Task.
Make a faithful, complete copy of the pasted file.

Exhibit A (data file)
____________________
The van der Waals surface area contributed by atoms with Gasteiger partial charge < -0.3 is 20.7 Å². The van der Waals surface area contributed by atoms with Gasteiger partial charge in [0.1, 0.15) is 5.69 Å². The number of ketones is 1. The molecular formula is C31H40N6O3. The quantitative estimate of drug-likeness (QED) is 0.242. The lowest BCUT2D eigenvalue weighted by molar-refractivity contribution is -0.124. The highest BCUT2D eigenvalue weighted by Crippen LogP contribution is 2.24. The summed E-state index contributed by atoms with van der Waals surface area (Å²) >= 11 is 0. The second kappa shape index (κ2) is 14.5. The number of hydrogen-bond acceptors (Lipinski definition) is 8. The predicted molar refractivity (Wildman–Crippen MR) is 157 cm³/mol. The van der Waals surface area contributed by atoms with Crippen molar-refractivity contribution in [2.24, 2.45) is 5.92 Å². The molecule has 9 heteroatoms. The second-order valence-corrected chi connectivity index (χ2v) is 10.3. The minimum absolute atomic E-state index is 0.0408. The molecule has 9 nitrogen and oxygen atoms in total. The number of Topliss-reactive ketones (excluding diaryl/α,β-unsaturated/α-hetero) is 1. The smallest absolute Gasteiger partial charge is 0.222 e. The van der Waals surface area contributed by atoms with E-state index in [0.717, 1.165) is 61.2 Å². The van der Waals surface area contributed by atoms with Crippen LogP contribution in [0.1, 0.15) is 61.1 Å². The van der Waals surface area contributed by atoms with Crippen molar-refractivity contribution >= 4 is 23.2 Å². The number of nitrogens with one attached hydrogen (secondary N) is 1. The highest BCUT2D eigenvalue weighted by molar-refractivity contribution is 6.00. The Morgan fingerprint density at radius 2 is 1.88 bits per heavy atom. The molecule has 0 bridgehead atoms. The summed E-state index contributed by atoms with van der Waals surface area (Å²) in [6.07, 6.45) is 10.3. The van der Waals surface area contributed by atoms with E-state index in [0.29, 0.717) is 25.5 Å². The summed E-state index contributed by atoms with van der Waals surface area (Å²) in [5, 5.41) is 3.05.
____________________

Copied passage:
The van der Waals surface area contributed by atoms with Gasteiger partial charge < -0.3 is 20.7 Å². The van der Waals surface area contributed by atoms with Gasteiger partial charge in [0.1, 0.15) is 5.69 Å². The number of ketones is 1. The molecular formula is C31H40N6O3. The quantitative estimate of drug-likeness (QED) is 0.242. The lowest BCUT2D eigenvalue weighted by molar-refractivity contribution is -0.124. The highest BCUT2D eigenvalue weighted by Crippen LogP contribution is 2.24. The summed E-state index contributed by atoms with van der Waals surface area (Å²) >= 11 is 0. The second kappa shape index (κ2) is 14.5. The number of hydrogen-bond acceptors (Lipinski definition) is 8. The predicted molar refractivity (Wildman–Crippen MR) is 157 cm³/mol. The van der Waals surface area contributed by atoms with Crippen molar-refractivity contribution in [2.24, 2.45) is 5.92 Å². The molecule has 9 heteroatoms. The second-order valence-corrected chi connectivity index (χ2v) is 10.3. The minimum absolute atomic E-state index is 0.0408. The molecule has 9 nitrogen and oxygen atoms in total. The number of Topliss-reactive ketones (excluding diaryl/α,β-unsaturated/α-hetero) is 1. The smallest absolute Gasteiger partial charge is 0.222 e. The van der Waals surface area contributed by atoms with E-state index in [0.717, 1.165) is 61.2 Å². The van der Waals surface area contributed by atoms with Crippen LogP contribution in [0.1, 0.15) is 61.1 Å². The van der Waals surface area contributed by atoms with Crippen molar-refractivity contribution >= 4 is 23.2 Å². The number of nitrogens with one attached hydrogen (secondary N) is 1. The highest BCUT2D eigenvalue weighted by molar-refractivity contribution is 6.00. The Morgan fingerprint density at radius 2 is 1.88 bits per heavy atom. The molecule has 0 bridgehead atoms. The summed E-state index contributed by atoms with van der Waals surface area (Å²) in [6.07, 6.45) is 10.3. The van der Waals surface area contributed by atoms with E-state index in [0.29, 0.717) is 25.5 Å². The summed E-state index contributed by atoms with van der Waals surface area (Å²) in [5, 5.41) is 3.05.